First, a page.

Pal and Professor at Washington University Douglas Dowd has begun a new publication called Spartan Holiday, which I enjoyed very much. It’s a picture story travelogue, elegantly blending drawing, type and image in the finest Pushpin Graphic tradition. This issues finds Doug in China, drawing as he goes. Good stuff and great to see this tradition being revived as a regular thing. Speaking of St. Louis, there’s a whole lotta Zettwoch in this photo preview of Dan’s upcoming book Birdseye Bristoe. I bet Dan, being a fellow Dan, likes these Gene Ahern comics, too. Nice to see Paul Tumey inaugurate a new blog.
Oh my goodness, there are no women in this comic book store reality show! Can you believe it? I mean, Kevin Smith’s movies are so much about understanding between genders! I am shocked! And in more heartwarming news, Alan Moore did what sounds like a cool video chat in support of Harvey Pekar.
I kind of feel like after Craig Fischer’s column on horror comics from yesterday, we don’t need to publish anything else this week. At the very least, I don’t want it to fall through the cracks, so give it a read soon if you haven’t done so already.
New today, we have the usual Joe McCulloch Tuesday feature: This Week in Comics!, this time featuring a bit on the top about ’00s Joe Kubert. Joe also made a guest appearance this week over at Douglas Wolk’s Judge Dredd site, in which the two discuss everything from Garth Ennis to comic-book ethics to Before Watchmen. (There’s some overlap.)
We also have Rob Clough’s review of Sharon Lintz’s Pornhounds 2.
Elsewhere, Michael Chabon is mining comic-book history in his fiction again, and has a story in this week’s New Yorker that is partly based on the relationship between Stan Lee and Jack Kirby.
At the Brooklyn Rail, Bill Kartalopoulos has a typically well-informed and informative review of the new Joost Swarte collection.
And the mysterious Illogical Volume of the Mindless Ones has a complicated response to Grant Morrison’s Batman comics (and his recent dubious statements about Siegel & Shuster). Of course, it’s unclear if complicated responses are what Morrison deserves—though as Joe M. pointed out over at Wolk’s place, Morrison is the only DC creator we know of (besides Kevin Smith, ha ha) to have publicly turned down working on Before Watchmen. So at least there’s that.
Happy Monday. We’re please to announce that we’ve begun a little partnership with The Rumpus. Thanks to Paul Madonna, The Rumpus will feature a couple of TCJ pieces every month. This doesn’t really affect you if you’re already reading this, but we’re pleased and excited.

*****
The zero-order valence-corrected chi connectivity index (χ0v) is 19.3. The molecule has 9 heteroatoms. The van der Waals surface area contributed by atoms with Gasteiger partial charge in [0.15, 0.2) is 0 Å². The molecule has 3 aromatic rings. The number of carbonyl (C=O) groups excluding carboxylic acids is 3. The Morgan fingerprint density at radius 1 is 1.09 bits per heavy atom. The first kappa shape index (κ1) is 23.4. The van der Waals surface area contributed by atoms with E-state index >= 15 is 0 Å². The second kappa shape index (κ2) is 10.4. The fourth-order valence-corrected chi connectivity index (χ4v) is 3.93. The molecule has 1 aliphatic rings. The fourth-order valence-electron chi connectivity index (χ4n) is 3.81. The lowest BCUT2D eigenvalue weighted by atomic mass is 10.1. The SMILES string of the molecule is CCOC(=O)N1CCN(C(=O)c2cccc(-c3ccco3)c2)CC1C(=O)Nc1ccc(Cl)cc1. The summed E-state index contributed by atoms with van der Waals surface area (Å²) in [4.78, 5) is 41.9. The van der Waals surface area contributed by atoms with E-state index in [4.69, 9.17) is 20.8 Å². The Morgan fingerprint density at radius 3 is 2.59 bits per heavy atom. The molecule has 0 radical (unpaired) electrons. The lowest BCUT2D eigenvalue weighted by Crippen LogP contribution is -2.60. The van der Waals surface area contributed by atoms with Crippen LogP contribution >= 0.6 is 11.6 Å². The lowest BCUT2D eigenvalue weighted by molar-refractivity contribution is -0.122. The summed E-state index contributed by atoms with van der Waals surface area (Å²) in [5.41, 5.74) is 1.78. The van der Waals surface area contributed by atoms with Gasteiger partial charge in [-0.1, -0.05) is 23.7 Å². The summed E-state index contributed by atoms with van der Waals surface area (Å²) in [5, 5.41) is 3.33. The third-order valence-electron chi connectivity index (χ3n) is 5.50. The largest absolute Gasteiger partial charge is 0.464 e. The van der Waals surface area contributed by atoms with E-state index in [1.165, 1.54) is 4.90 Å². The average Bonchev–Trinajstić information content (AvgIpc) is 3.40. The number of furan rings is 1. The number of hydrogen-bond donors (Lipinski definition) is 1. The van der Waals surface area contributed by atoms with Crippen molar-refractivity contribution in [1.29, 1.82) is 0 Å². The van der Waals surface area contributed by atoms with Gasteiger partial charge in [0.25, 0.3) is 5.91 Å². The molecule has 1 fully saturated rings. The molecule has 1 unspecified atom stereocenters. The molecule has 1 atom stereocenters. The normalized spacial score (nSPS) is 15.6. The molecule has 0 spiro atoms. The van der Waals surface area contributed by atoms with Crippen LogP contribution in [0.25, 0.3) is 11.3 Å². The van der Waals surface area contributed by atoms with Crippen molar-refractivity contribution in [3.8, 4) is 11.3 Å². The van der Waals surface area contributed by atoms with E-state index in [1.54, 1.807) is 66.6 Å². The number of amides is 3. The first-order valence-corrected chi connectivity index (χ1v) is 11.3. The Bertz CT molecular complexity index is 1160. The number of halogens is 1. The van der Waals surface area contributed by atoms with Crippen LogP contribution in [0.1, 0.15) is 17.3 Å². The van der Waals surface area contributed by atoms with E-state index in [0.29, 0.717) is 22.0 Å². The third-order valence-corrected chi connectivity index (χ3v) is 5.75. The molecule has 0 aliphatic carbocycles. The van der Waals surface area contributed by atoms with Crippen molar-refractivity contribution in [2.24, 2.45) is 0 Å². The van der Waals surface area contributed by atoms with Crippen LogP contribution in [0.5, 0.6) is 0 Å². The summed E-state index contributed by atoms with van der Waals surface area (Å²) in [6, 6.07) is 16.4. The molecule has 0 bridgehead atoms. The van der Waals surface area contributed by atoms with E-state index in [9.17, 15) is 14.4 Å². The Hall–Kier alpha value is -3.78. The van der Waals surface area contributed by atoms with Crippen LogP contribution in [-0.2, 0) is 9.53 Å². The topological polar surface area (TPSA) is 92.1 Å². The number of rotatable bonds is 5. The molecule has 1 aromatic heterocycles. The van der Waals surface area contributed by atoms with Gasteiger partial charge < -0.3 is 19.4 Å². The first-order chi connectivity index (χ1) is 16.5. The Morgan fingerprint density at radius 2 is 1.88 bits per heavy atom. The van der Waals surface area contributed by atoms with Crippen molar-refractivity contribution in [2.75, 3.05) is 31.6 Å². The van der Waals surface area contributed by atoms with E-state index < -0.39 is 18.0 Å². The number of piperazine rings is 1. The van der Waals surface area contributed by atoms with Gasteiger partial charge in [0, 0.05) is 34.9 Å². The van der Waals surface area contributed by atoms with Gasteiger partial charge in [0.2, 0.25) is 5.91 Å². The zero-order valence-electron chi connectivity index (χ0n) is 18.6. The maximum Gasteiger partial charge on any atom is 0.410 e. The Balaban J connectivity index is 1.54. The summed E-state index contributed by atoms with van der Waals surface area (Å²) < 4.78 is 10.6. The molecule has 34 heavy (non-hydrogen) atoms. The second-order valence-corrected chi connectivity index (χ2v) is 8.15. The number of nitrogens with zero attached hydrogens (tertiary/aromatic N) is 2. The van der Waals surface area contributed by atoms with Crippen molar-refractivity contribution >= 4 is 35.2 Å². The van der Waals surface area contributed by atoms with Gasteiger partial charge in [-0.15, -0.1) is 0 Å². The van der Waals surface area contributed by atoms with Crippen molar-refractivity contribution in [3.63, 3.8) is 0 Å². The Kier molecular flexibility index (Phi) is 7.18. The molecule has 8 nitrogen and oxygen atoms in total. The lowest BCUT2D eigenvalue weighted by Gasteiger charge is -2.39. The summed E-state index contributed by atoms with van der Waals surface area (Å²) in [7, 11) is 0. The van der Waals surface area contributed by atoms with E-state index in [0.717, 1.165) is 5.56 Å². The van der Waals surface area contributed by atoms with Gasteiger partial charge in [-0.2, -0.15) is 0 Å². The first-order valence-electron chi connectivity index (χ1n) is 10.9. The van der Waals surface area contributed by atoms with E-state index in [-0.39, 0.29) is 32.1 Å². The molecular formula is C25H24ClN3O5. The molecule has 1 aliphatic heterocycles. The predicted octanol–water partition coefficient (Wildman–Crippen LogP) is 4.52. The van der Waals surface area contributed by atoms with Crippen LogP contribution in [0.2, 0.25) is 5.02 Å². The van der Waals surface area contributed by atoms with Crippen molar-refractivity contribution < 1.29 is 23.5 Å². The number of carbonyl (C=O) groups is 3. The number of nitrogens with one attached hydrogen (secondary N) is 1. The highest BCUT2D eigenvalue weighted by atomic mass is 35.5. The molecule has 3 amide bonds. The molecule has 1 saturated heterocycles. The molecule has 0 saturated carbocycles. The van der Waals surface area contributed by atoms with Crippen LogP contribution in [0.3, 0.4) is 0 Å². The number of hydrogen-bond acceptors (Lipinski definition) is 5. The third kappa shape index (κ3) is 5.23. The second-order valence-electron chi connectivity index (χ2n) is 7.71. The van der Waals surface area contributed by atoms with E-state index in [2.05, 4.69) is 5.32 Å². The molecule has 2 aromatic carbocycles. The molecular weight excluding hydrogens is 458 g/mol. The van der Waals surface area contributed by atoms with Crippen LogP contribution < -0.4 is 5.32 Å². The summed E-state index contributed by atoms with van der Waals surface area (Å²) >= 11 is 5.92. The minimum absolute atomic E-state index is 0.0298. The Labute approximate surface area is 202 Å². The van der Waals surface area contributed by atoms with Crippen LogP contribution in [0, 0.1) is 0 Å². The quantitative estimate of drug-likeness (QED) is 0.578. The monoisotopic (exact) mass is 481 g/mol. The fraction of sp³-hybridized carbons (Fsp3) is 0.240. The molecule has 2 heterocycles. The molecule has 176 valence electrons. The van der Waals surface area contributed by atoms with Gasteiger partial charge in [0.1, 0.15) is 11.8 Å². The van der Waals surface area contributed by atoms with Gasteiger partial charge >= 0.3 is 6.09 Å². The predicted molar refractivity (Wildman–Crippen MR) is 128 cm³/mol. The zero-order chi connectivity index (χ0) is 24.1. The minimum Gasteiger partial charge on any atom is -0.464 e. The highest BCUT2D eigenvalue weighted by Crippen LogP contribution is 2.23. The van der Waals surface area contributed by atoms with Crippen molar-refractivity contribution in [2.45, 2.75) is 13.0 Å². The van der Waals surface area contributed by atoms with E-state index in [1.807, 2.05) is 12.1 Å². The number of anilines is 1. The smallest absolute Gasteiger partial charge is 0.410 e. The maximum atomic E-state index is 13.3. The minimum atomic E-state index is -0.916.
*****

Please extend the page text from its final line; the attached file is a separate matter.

On this very site Craig Fischer brings you a beast of a post that takes a Skywald horror comic as its base and expands from there. Love it.
And in more internal news, Fantagraphics OGs Preston White and Mike Catron have returned to the fold. Tom Spurgeon has the lowdown and an interview with Mike. Welcome back, guys!
Ok, now we’ll leave our own orbit and go… elsewhere:
Rub the Blood editors Ian Harker and Pat Aulisio got the Inkstuds treatment. I confess that I don’t really understand the Rob Liefeld nostalgia thing, but one man’s Paul Gulacy is another man’s Rob Liefeld (and yes, it’s only men), so, y’know, I get it in the abstract. Man.
And the pages from Rokuro Taniuchi’s 1948 children’s comic The Magic Underground Castle at 50 Watts is pure joy.
The great Tucker Stone reviews the latest mini-series from the Mignola-verse of Hellboy & Co., B.P.R.D. Hell on Earth: Russia. That title’s a mouthful.
As are the titles of the upcoming Watchmen prequels. Like Dan, I don’t have much interesting to say about this development. It’s dumb and mean, but not surprising by any stretch. Eric Stephenson from Image said most of what needs saying, in a blog post that has seen much deserved traffic.
This is a good comics Tumblr. Great links pretty much every day.
This find from a Cerebus-related Tumblr is a real treasure. “I have to credit all the research that I did on Oscar Wilde for convincing me that I don’t want to be like that [almost universally acknowledged as the greatest conversationalist of his day]. If I can end my life with a large body of completed works and a reputation as a cantankerous old hermit I’ll consider my time well spent.” It makes you wonder about paths not taken. If Dave Sim hadn’t gotten interested in Wilde, he might have become one of the greatest raconteurs of our age! Actually there are a few things I’d dispute from Sim’s comments. Wilde wrote far more than just “one really good play and one really good short novel”—even if he’d never written anything other than his essays, he’d probably still be read today. Also, I wonder about whether it really makes sense to value the written word over the experienced moment. Obviously the written word is better for us—we can read it. But surely it’s not wise to only produce for posterity. The appropriate example here may be Ozymandias (not the character from Watchmen, which is apparently impossible to escape).